I’m an unabashed supporter of the Mets, and I’ve been itching for a perfect year where they could execute the strategy I’m about to describe. Sandy, this is the year!
First, some facts:
-The Mets own the sixth, 48th, 83rd, and 110th picks in the draft. They cannot, by league rule, trade those picks away.
-The Mets have a bonus pool of approximately $9.6m (ninth most).
-Teams that eclipse their bonus pool spending amount are subject to penalties. The most extreme penalty - incurred when a team spends between 15% and 100% over their allotment - results in the loss of that team’s first round draft picks for the next two seasons in addition to paying a dollar for dollar penalty on the overage. So, if a team has a draft pool of $100, and they spend $200, they would lose their 2019 and 2020 first rounders and pay a penalty of $100.
-Picks 36-through-43 and 69-through-74 – Competitive Balance picks - are eligible to be traded.
-The Mets farm system is relatively barren as evidenced by rankings from reputable sources:
John Sickels ranks the Mets’ system 28th in baseball; MiLB.com ranks them 26th; Baseball America has them 25th, and Keith Law at 21. Outlook: bleak.
-Casey Mize, a RHP from Auburn, is the consensus #1 prospect in the draft by a wide margin.
-The Mets at the time of publishing this article have a 20-19 record (15th best) with playoff aspirations this season.
Ok, now the idea:
The Mets should go 100% over their draft bonus pool allotment at the cost of future draft picks and penalty money to jumpstart the farm system immediately and obtain the best player in the draft class.
How would this happen?
1. Trade for at least two Competitive Balance picks, the higher the better. For the sake of this argument, let’s assume the Mets were able to acquire picks 40 and 72. This would increase their pool to over $12.2m. It would also give them six of the top 110 picks.
2. Tell Casey Mize that if he falls to #6, you would pay him a $13m bonus. (And actually mean it). $13m is significant because this is larger than any team’s total bonus pool.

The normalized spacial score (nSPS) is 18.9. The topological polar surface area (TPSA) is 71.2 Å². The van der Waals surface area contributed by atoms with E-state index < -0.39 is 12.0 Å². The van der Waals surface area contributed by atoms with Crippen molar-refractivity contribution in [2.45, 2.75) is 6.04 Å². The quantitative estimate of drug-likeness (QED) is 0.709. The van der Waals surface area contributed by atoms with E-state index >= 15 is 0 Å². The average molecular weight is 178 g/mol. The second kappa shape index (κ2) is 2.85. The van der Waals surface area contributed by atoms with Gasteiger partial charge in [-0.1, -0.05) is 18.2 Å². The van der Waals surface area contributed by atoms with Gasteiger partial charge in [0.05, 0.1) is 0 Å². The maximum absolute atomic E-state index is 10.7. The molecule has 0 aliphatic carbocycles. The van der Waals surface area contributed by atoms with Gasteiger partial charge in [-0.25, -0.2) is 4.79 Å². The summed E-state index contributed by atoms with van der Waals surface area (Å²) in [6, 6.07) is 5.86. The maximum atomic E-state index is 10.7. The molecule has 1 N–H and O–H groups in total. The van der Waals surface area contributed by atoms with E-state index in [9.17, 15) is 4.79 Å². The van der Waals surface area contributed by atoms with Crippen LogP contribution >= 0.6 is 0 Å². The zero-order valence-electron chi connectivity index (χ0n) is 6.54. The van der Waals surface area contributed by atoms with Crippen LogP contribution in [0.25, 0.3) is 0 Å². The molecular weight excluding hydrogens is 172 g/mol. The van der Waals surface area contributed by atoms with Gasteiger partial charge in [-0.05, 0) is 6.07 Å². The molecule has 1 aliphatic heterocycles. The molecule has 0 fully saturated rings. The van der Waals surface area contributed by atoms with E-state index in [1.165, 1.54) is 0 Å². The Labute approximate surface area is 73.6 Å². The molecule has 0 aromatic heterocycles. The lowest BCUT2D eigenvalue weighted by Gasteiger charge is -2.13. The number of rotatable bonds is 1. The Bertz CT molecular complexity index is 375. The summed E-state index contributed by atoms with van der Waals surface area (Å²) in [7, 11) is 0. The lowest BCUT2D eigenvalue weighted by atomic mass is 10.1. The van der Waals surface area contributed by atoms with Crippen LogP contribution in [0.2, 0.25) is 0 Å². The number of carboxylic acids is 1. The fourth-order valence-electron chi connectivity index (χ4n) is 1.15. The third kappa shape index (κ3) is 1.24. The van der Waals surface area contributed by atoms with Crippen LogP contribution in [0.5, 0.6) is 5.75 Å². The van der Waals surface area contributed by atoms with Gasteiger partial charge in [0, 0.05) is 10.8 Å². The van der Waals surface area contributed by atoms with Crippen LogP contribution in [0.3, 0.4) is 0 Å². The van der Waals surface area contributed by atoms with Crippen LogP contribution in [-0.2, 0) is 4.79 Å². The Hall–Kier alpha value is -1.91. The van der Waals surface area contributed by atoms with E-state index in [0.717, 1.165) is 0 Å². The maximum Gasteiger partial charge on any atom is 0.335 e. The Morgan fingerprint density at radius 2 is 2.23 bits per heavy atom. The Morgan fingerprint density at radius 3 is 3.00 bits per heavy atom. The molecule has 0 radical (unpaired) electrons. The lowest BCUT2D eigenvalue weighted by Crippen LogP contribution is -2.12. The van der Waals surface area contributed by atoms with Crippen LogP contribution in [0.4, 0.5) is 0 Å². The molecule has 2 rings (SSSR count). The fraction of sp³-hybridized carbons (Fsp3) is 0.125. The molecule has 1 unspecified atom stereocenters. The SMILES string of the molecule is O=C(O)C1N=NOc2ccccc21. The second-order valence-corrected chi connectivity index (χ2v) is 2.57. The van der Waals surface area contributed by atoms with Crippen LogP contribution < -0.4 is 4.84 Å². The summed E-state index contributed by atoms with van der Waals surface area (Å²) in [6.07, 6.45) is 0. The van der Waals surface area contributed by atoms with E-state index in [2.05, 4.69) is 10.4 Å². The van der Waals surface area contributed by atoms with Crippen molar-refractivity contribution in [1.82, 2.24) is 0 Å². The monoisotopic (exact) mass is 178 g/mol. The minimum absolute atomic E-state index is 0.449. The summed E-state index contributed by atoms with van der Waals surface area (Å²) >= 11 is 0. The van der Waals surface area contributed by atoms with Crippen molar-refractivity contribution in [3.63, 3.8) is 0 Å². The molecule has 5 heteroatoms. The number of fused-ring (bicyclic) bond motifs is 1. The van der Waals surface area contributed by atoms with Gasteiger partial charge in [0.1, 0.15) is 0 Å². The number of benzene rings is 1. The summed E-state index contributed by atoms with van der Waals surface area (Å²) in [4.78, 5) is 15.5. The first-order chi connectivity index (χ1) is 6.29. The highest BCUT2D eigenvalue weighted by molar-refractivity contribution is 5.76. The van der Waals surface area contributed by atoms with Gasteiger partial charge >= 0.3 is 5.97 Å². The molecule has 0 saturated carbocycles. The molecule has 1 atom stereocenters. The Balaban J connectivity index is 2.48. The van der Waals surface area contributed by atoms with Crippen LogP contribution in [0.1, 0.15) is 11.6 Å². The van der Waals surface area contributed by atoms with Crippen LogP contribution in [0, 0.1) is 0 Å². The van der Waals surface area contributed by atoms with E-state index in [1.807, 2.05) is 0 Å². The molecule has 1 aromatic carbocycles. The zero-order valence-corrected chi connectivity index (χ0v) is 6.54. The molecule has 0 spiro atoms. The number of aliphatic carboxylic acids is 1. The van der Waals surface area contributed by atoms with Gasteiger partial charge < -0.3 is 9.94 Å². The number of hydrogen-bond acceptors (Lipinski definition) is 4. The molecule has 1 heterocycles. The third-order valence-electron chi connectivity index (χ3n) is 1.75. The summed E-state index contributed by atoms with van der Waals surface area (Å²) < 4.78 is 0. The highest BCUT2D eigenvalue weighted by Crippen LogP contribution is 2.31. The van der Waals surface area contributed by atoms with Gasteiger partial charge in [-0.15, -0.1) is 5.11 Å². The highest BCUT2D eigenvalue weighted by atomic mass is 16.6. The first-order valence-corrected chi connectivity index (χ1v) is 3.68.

3. Have Mize publicly say that he wants at least $13m to sign and hope that scares off the five teams picking ahead of you, the Tigers, White Sox, Phillies, White Sox, and Reds.
4. Identify five* top talents that are considered “tough” signs because of strong college commitments or because they are two-sport guys. Every single year these players exist. This year, think of Kumar Rocker (Vandy commit), Jordyn Adams (football), Kyler Murray (football).
5. Confirm that $2m would get these guys to actually sign (and give up football if necessary).
6. Draft these players with picks 40, 48, 72, 83, and 110.
7. Take some cheap to sign college seniors with your 5th through 10th round picks.
*An easy pivot here if you felt so inclined would be to find 10 “$1m players” instead of five $2m guys.
|We need this guy in Flushing|
Total cost: ~$36m ($24m in signing bonuses + $12m in penalties) and two future first rounders.
-The Mets would be spending $24m more than expected this season; however, future first round picks would each cost about $4m each (assuming a pick in the middle of the round) so the “excess” cost here is not actually $24m but closer to $16m over a three year period.
-If you think of these five “other” $2m as late first round picks, this makes a ton of sense.
-This jumpstarts the farm system right now. Getting actual players into your system gives you more assets. There’s value to that since you cannot trade future first rounders.
-A key component here is that the Mets would get the best player in the class. Having a top prospect can represent tens of millions of dollars in surplus value down the line. The concept still works if you can’t get Mize (split his money more ways among more players), but it looks much better if you can.
-This is not a dip-your-toe-in-the-water strategy. You lose your next two first rounders whether you go 15% over or 100% over your budget. You might as well take full “advantage” of the benefit you get in exchange for the penalty being incurred.
-I’m not minimizing the importance of first rounders, but it’s obviously harder to find top end talent once you are out of the top 10. It’s possible but unlikely the Mets will have a top-10 pick again in the next two years.
-If the Mets signed a top-tier free agent (Manny Machado?) they would lose their first rounder anyway so the penalty would only be the loss of their second rounder in 2019.
There are dozens of permutations of this concept that I could go into much further detail on but the point of this article is to shift the mindset.
This certainly pushes the envelope and, to me, is worth the risk. Let’s try it, Sandy.